“I am prepared to bat at any position for the team. I have scored runs at No. 4 before. I just haven’t scored runs in two games [in the World Cup],” Shanto said. “The decision [to change the order] is with the captain and coach. I can bat anywhere they tell me to. It does take a bit of time to adjust. Everyone has to be a little bit flexible to bat in any position. We are informed ahead of time. We are aware of our batting positions.
“Now we are talking about it because nobody has performed in those [new] positions. When Mehidy was sent up the order against Afghanistan in the Asia Cup, we didn’t talk about it much. Some of these things are right, some are wrong. The batters haven’t made runs. Miraz and I batted in those positions for the left-right combination. We might have two lefties against the new ball. We don’t have many lefties down the order.”
“Process is the most important thing. His process and thinking was brave. It was well thought for a guy who swings the ball into the bat. He wanted to meet him. The ball went to a fielder. That can happen”
Nic Pothas on Litton Das’ first-ball dismissal
Shanto, the vice-captain of the side, also said that none of the batters had complained about the tweaks. “I think the middle-order batters – those who bat at Nos. 4, 5 and 6 – there’s flexibility in some teams. In our side, every batter is quite comfortable. Nobody is complaining that they are being given new batting positions every day.”
On Friday, Litton Das’ first-ball dismissal, when he charged Trent Boult only for his flick shot to be caught at fine leg, was a bit unfortunate. In that, he found the only fielder in the deep on the leg side. Pothas argued that Litton’s shot was part of the team’s bold approach, but looking at the manner of the dismissals – mostly soft – of the other top-order batters, that argument felt a bit thin.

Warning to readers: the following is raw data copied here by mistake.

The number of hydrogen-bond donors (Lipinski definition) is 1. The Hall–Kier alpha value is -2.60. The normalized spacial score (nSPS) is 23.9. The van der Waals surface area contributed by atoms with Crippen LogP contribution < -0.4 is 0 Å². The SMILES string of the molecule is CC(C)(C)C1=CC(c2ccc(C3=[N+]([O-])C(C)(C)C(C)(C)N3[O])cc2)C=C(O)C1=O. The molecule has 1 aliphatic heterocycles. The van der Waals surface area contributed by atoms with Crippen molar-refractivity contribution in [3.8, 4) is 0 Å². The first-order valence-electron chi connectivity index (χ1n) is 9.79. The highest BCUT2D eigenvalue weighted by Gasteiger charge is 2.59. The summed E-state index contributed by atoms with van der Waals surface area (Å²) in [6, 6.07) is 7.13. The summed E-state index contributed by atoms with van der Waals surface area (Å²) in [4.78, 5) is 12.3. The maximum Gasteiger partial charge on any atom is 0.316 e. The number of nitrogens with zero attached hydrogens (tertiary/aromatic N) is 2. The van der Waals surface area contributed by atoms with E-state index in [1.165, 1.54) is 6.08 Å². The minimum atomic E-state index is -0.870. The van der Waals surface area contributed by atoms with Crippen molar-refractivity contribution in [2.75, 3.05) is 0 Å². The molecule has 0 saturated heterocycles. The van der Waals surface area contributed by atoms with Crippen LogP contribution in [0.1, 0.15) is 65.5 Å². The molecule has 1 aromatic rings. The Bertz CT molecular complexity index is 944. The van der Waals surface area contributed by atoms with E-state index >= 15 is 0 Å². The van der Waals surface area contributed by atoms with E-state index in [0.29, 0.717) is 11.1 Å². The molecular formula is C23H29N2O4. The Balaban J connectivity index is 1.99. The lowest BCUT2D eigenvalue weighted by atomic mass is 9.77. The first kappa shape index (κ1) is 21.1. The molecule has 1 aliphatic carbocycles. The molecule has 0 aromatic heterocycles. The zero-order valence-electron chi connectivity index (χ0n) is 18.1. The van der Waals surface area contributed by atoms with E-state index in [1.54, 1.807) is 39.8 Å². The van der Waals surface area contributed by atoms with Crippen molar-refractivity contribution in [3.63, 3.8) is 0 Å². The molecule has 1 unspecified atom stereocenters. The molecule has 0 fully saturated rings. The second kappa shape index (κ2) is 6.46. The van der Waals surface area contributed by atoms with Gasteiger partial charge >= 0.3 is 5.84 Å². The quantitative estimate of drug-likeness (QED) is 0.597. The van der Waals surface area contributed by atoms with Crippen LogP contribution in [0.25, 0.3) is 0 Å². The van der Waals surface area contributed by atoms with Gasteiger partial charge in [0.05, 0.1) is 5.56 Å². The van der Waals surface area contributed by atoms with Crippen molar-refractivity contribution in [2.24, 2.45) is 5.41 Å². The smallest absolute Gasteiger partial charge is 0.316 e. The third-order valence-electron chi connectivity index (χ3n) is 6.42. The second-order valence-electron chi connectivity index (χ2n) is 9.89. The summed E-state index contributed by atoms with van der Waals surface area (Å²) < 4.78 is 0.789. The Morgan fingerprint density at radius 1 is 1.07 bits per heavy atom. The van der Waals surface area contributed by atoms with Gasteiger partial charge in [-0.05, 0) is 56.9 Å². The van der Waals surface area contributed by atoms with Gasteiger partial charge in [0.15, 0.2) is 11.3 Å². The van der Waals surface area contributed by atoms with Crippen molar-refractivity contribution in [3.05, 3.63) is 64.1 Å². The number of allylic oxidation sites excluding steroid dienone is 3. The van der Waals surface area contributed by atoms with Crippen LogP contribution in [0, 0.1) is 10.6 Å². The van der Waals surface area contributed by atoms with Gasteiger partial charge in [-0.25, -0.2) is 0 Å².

“He made a positive statement. The ball goes five yards either side, it’s four. We are not having this conversation. We want our batters to be brave,” Pothas said. “Litton had a plan. Boult is a quality left-arm seamer. We have seen what happens when people stand and play. I have no problem with Litton.”
When asked whether it would have been wiser for Litton to hold back for a few deliveries, Pothas said, “You are talking about an outcome, I am talking about process. We are talking in different language. We wouldn’t be having this conversation if that ball went for four. If he batted three more balls and got lbw, we would be having the same conversation.
“Process is the most important thing. His process and thinking was brave. It was well thought for a guy who swings the ball into the bat. He wanted to meet him. The ball went to a fielder. That can happen.”
Whatever Pothas and Shanto might say – or leave unsaid – Bangladesh are in a difficult situation, with two losses to one win so far. England and New Zealand have showed them up, proved that Bangladesh aren’t sure of their strengths and plans. Shanto and Hridoy’s batting demotions are cases in point. And it won’t get any easier, remember: their next two matches are against India and South Africa. That semi-final dream is already looking quite improbable.